European Commission to vote on thiacloprid relicensing

On March 22, representatives of European Agriculture Ministers will meet at the European Commission's Standing Committee on Plants, Animals, Food and Feed (ScoPAFF) to deliberate Thiacloprid's relicensing. Three other neonicotinoid insecticides (imidacloprid, clothianidin and thiamethoxam) were recently banned for outdoor use in all EU member states. They were banned from sale from 19 September 2018 and from use by 19 December 2018.

Thiacloprid is still authorised for indoor and outdoor use and is used on pests such as whitefly, aphids, leaf beetle, vine weevil and scariad fly. Bayer has emphasised that thiacloprid is "completely different from first generation neonicotinoids" and is "bee safe", metabolising 50% in the time it flies from plant to hive.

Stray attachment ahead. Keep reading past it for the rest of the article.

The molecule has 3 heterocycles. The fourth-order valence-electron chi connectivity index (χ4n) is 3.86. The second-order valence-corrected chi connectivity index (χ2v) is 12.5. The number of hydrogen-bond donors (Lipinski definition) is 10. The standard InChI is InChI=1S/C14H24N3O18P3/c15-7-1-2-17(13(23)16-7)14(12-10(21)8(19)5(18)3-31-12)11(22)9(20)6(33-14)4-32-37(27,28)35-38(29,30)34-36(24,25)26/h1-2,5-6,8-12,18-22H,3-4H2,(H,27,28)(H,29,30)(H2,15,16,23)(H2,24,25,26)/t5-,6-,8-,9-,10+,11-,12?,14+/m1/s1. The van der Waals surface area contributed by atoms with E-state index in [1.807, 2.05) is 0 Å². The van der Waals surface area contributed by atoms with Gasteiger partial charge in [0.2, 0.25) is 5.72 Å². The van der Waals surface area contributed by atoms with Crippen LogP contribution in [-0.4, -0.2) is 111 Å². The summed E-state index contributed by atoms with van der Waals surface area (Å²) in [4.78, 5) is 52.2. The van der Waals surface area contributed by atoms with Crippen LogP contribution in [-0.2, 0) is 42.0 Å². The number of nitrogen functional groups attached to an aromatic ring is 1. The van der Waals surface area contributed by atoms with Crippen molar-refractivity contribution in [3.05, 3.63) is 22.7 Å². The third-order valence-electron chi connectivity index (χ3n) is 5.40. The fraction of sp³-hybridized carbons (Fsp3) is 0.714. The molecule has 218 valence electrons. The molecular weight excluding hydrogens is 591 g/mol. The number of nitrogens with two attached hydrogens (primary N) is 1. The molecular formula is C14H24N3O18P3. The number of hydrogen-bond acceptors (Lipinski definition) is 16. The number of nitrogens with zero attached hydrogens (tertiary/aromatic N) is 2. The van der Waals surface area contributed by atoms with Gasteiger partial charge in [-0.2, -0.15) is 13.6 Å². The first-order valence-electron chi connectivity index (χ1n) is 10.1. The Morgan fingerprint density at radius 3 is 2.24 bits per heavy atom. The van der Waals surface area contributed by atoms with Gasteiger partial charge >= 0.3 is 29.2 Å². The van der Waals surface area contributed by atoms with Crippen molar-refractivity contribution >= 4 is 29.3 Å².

The issue around thiacloprid is that a new toxicology classification raises concerns about operator exposure. Bayer said: "We believe can still be used safely and have put in a submission to that effect."

Source: Horticulture Week, 19 March 2019…

Henk Tennekes

do, 21/03/2019 - 12:03

Neonicotinoid insecticides show reinforcement of lethal effects over time of exposure, i.e. follow the Druckrey–Küpfmüller equation c·t˄n = constant, with n > 1. Apart from D. magna, exposure to imidacloprid renders values of n > 1 in freshwater ostracods (Cypridopsis vidua), in the hymenopteran parasitoid Chelonus blackburni and in honey bees (Apis mellifera). The same pattern applies to exposures of honey bees to thiamethoxam and dragonfly nymphs (Sympetrum striolatum) to thiacloprid. The toxicity pattern of imidacloprid and thiacloprid suggests that these and other neonicotinoid compounds have irreversible binding to their nicotinic acetylcholine receptors (nAChRs) in arthropods.

Henk A. Tennekes, Francisco Sánchez-Bayo. Toxicology 309 (2013) 39– 51